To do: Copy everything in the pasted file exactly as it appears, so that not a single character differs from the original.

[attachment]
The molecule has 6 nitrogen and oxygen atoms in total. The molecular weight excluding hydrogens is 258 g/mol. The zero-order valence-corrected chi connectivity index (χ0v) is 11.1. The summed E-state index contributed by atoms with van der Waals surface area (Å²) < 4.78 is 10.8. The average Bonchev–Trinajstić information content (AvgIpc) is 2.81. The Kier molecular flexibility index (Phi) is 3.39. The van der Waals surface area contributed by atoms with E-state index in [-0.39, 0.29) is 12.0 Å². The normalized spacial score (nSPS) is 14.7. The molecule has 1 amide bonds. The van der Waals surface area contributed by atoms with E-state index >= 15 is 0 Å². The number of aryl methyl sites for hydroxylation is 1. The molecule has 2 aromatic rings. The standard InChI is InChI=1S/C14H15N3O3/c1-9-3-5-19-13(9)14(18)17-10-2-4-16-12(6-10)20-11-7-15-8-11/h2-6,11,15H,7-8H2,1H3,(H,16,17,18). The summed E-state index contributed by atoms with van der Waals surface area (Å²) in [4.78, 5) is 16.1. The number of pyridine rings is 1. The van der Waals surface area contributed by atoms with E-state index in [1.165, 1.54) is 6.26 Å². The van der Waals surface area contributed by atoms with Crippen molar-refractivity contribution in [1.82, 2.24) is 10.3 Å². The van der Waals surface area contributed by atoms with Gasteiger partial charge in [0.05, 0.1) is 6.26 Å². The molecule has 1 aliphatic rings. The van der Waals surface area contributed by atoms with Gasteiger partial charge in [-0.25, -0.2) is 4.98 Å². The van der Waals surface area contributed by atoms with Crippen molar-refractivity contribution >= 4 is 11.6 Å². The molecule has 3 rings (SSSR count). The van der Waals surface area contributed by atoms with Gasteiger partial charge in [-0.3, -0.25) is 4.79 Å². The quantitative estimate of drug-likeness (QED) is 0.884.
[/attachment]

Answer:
The molecule has 6 nitrogen and oxygen atoms in total. The molecular weight excluding hydrogens is 258 g/mol. The zero-order valence-corrected chi connectivity index (χ0v) is 11.1. The summed E-state index contributed by atoms with van der Waals surface area (Å²) < 4.78 is 10.8. The average Bonchev–Trinajstić information content (AvgIpc) is 2.81. The Kier molecular flexibility index (Phi) is 3.39. The van der Waals surface area contributed by atoms with E-state index in [-0.39, 0.29) is 12.0 Å². The normalized spacial score (nSPS) is 14.7. The molecule has 1 amide bonds. The van der Waals surface area contributed by atoms with E-state index >= 15 is 0 Å². The number of aryl methyl sites for hydroxylation is 1. The molecule has 2 aromatic rings. The standard InChI is InChI=1S/C14H15N3O3/c1-9-3-5-19-13(9)14(18)17-10-2-4-16-12(6-10)20-11-7-15-8-11/h2-6,11,15H,7-8H2,1H3,(H,16,17,18). The summed E-state index contributed by atoms with van der Waals surface area (Å²) in [4.78, 5) is 16.1. The number of pyridine rings is 1. The van der Waals surface area contributed by atoms with E-state index in [1.165, 1.54) is 6.26 Å². The van der Waals surface area contributed by atoms with Crippen molar-refractivity contribution in [1.82, 2.24) is 10.3 Å². The van der Waals surface area contributed by atoms with Gasteiger partial charge in [0.05, 0.1) is 6.26 Å². The molecule has 1 aliphatic rings. The van der Waals surface area contributed by atoms with Gasteiger partial charge in [-0.25, -0.2) is 4.98 Å². The van der Waals surface area contributed by atoms with Crippen molar-refractivity contribution >= 4 is 11.6 Å². The molecule has 3 rings (SSSR count). The van der Waals surface area contributed by atoms with Gasteiger partial charge in [-0.3, -0.25) is 4.79 Å². The quantitative estimate of drug-likeness (QED) is 0.884.